• Protecting intellectual property: Applications often contain valuable intellectual property such as trade secrets, proprietary algorithms, and confidential business information. Application security helps ensure the protection of these assets from unauthorized access and theft.

What Is DAST: Key Security Capabilities

DAST stands for Dynamic Application Security Testing. It involves testing the application while it is running to identify vulnerabilities and security issues in real-time by simulating attacks. DAST tools examine the application from the outside, emulating the actions of an attacker to see how the application responds to different types of inputs and interactions.

DAST does not require access to the application’s source code or system configuration, making it a popular approach for testing third-party or off-the-shelf applications. During a DAST scan, the tool interacts with the application as a user would, sending various inputs and monitoring the application’s responses for any unexpected behaviors or errors.

DAST tools can identify various security issues, including input validation errors, injection flaws, broken authentication and access controls, and other vulnerabilities that attackers could exploit. It is useful for identifying vulnerabilities that may not be detected through other forms of testing, such as static analysis, and for testing web applications with complex and dynamic interactions with users and external systems.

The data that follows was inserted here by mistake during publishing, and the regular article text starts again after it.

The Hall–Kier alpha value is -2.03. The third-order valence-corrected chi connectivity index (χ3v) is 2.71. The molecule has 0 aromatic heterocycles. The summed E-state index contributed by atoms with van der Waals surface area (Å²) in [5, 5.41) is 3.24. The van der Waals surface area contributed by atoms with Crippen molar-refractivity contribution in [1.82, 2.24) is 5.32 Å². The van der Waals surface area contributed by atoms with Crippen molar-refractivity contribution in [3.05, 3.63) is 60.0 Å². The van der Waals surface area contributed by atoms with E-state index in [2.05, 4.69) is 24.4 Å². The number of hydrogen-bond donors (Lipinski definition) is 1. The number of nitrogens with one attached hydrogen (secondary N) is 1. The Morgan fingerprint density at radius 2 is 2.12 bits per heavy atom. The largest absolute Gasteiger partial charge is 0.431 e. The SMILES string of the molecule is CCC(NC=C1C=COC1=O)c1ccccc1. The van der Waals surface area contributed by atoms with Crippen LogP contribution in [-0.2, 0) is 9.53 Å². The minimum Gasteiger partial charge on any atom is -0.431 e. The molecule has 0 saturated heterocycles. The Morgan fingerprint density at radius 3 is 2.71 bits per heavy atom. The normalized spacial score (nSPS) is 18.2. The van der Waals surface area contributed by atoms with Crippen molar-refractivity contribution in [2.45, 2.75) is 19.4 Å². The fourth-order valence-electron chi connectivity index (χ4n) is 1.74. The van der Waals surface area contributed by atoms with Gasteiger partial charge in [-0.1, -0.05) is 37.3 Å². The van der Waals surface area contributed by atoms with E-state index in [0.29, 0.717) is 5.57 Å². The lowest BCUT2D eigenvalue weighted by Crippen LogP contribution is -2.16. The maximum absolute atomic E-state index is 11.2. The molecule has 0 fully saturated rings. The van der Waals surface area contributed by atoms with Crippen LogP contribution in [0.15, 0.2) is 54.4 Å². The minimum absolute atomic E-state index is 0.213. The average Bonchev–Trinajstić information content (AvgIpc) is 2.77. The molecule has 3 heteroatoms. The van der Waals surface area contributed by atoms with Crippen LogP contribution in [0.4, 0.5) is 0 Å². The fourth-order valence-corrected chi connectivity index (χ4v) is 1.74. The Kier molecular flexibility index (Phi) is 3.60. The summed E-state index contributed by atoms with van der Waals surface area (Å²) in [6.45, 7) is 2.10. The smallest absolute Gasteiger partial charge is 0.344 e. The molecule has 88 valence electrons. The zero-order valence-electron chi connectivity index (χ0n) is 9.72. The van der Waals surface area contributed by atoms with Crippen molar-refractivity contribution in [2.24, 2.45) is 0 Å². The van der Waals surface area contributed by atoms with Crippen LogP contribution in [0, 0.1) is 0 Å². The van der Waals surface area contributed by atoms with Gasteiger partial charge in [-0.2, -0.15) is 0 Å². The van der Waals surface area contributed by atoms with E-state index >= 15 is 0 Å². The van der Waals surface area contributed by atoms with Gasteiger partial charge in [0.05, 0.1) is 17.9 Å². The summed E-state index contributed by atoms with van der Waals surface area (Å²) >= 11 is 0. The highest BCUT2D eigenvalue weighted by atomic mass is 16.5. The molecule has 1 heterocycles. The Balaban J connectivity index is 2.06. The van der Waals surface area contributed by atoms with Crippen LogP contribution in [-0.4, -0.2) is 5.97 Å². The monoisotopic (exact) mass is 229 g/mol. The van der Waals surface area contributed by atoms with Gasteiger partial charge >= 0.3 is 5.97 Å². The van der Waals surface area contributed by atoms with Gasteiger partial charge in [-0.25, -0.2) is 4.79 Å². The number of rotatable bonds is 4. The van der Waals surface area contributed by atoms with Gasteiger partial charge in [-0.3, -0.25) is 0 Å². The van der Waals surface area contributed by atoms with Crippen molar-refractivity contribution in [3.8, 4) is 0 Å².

Challenges of Application Security and How DAST Can Help

Legacy or Third-Party Applications

Legacy or third-party applications often present challenges to application security because they may have vulnerabilities that were not considered or were not known at the time of their development. Additionally, these applications may not be designed to take advantage of modern security features or may not be updated regularly, which can leave them vulnerable to attacks. It can be difficult to secure these applications without introducing compatibility issues or disrupting business operations.

DAST can be used to test legacy or third-party applications to identify vulnerabilities and security flaws. By testing these applications in a realistic manner, organizations can gain a better understanding of the security risks and can take steps to mitigate them.

Code Injections

Code injection attacks, such as SQL injection and cross-site scripting (XSS), are common methods used by attackers to exploit vulnerabilities in applications. These attacks occur when an attacker can inject malicious code into an application, allowing them to execute arbitrary code, steal data, or gain unauthorized access to the application or underlying systems.